What is engagement?
What does it mean to be engaged? Microsoft Workplace Insights provides a clear, simple definition that resonates with me:
“People want to come to work, understand their jobs, and know how their work contributes to the success of the organization.”
The Harvard Business Review defines higher employee engagement as:
“The strength of the mental and emotional connection an employee feels toward their workplace, [which] has many positive benefits — including reduced stress, improved health and job satisfaction, as well as increased productivity, job retention, and profitability.”
While reading Bob Chartier’s “Handcrafted Leadership” (2015), I found some painfully disappointing statistics. Other studies and polls reached similar results. The Gallup polling company surveyed almost 1.5 million employees across various sectors and found this:
- Only 28% of employees feel engaged at work
- A whopping 54% of employees do not feel fully engaged, meaning that they are compliant, not fully checked out, but lack passion or drive
- A disheartening 17% were actively disengaged from their workplace
This pains me a great deal. How much more productive could we be if we were able to get those fully engaged at work up to 50%, or 70%, or 100%? How much is our GDP, our communities, our businesses, and future generations impacted by our lack of engagement?
Check out these facts from the Gallup Poll:
- Organizations with high levels of engagement have a 22% higher level of productivity as those with low engagement
- Organizations with high levels of engagement have double the success rate as those with low levels of engagement
- Organizations with high levels of engagement have lower staff turnover and absenteeism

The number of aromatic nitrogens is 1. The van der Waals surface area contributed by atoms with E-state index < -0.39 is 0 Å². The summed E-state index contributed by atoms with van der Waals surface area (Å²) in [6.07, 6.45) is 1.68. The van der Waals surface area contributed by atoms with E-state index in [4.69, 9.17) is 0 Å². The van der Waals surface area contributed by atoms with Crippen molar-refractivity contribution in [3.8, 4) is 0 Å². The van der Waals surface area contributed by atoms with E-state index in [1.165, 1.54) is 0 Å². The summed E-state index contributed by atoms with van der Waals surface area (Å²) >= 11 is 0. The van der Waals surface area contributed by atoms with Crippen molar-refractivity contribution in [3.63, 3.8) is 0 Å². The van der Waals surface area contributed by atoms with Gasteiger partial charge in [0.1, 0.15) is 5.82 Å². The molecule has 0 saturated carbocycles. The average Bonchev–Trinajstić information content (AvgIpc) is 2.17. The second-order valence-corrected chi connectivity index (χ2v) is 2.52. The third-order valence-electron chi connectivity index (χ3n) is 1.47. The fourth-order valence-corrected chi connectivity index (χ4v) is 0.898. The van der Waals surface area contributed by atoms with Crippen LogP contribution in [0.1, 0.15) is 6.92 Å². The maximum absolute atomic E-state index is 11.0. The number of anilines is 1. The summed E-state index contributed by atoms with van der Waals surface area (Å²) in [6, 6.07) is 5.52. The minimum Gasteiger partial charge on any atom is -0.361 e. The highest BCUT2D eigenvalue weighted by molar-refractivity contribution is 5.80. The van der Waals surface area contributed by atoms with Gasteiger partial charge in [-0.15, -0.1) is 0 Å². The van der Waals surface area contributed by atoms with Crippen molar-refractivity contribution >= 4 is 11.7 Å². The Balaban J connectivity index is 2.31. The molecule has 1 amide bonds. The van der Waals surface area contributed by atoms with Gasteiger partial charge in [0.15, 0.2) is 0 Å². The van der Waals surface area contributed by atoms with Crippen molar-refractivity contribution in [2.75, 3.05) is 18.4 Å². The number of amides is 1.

- Organizations with high levels of engagement have higher quality of work and fewer workplace safety incidents
Think about all the potential that is locked away due to a lack of engagement. These are truly dismal times. Our workplaces are not engaged and it impacts everyone to the detriment of society.
Have you ever felt unengaged at work? If you have, you may have felt bored, burned out, or like your potential was not being fully tapped or acknowledged. This is a major tragedy – that most people, the vast majority, feel this way. You are not alone, and you are not powerless.
Do something about it. Get people engaged by thinking and talking together. Talk to management and your colleagues to ask how you can help engage others. Start a community of practice on engagement. Support heath and wellness at the workplace, get people out for lunbreak walks, have a potluck or BBQ and invite everyone, or start a company sports team. Talk to other people, ask for their opinions, ask them what they are up to at work, encourage people, appreciate and recognize their work, and ensure your colleagues have a chance to share their knowledge and experiences. Create a culture of sharing, relationships and knowledge transfer.
As recommended by Bob Chartier in “Handcrafted Leadership” (2015), engage your workplace on four levels:
- Engage individuals
- Engage teams
- Engage the system
- Engage accountability
If you are interested, in the near future I will write some key highlights and tools to consider when you are planning your engagement activities. So, keep your eyes open for that.
In the meantime, check out the Harvard Business Review’s discussion on how to build employee engagement here: https://hbr.org/2019/11/making-work-less-stressful-and-more-engaging-for-your-employees and Microsoft Workplace Insights’ discussion on productivity and engagement here: https://insights.office.com/productivity/employee-engagement-does-more
Thank you so much for reading my post. If you liked it, please subscribe to my blog, give it a like and follow me on Twitter @interestpeaks.
As always, I appreciate comments. Please share your thoughts, questions or opinions it will make for very engaging dialogue.
One thought on “Why Employee Engagement Should be a Priority”
Pingback: Engaging Individuals at Work – Interest Peaks